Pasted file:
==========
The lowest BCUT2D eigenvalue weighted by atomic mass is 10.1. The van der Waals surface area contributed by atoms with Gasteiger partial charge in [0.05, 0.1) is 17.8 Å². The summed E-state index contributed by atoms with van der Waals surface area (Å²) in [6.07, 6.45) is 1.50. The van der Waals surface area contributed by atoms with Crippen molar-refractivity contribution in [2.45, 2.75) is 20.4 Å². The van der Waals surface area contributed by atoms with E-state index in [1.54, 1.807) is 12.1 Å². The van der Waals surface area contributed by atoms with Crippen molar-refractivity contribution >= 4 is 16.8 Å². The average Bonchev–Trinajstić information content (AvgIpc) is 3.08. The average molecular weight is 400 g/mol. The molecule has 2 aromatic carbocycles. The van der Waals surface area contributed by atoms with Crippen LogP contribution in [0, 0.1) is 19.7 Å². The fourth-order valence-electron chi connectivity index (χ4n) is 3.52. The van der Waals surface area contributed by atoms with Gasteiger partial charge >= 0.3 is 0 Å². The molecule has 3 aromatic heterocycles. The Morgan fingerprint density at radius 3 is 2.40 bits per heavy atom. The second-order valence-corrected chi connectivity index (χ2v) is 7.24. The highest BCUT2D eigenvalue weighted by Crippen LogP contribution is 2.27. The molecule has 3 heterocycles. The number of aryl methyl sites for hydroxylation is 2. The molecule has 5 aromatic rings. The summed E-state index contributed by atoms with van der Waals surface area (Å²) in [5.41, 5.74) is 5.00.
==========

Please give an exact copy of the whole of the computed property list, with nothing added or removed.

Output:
The lowest BCUT2D eigenvalue weighted by atomic mass is 10.1. The van der Waals surface area contributed by atoms with Gasteiger partial charge in [0.05, 0.1) is 17.8 Å². The summed E-state index contributed by atoms with van der Waals surface area (Å²) in [6.07, 6.45) is 1.50. The van der Waals surface area contributed by atoms with Crippen molar-refractivity contribution in [2.45, 2.75) is 20.4 Å². The van der Waals surface area contributed by atoms with E-state index in [1.54, 1.807) is 12.1 Å². The van der Waals surface area contributed by atoms with Crippen molar-refractivity contribution >= 4 is 16.8 Å². The average Bonchev–Trinajstić information content (AvgIpc) is 3.08. The average molecular weight is 400 g/mol. The molecule has 2 aromatic carbocycles. The van der Waals surface area contributed by atoms with Crippen LogP contribution in [0, 0.1) is 19.7 Å². The fourth-order valence-electron chi connectivity index (χ4n) is 3.52. The van der Waals surface area contributed by atoms with Gasteiger partial charge >= 0.3 is 0 Å². The molecule has 3 aromatic heterocycles. The Morgan fingerprint density at radius 3 is 2.40 bits per heavy atom. The second-order valence-corrected chi connectivity index (χ2v) is 7.24. The highest BCUT2D eigenvalue weighted by Crippen LogP contribution is 2.27. The molecule has 3 heterocycles. The number of aryl methyl sites for hydroxylation is 2. The molecule has 5 aromatic rings. The summed E-state index contributed by atoms with van der Waals surface area (Å²) in [5.41, 5.74) is 5.00.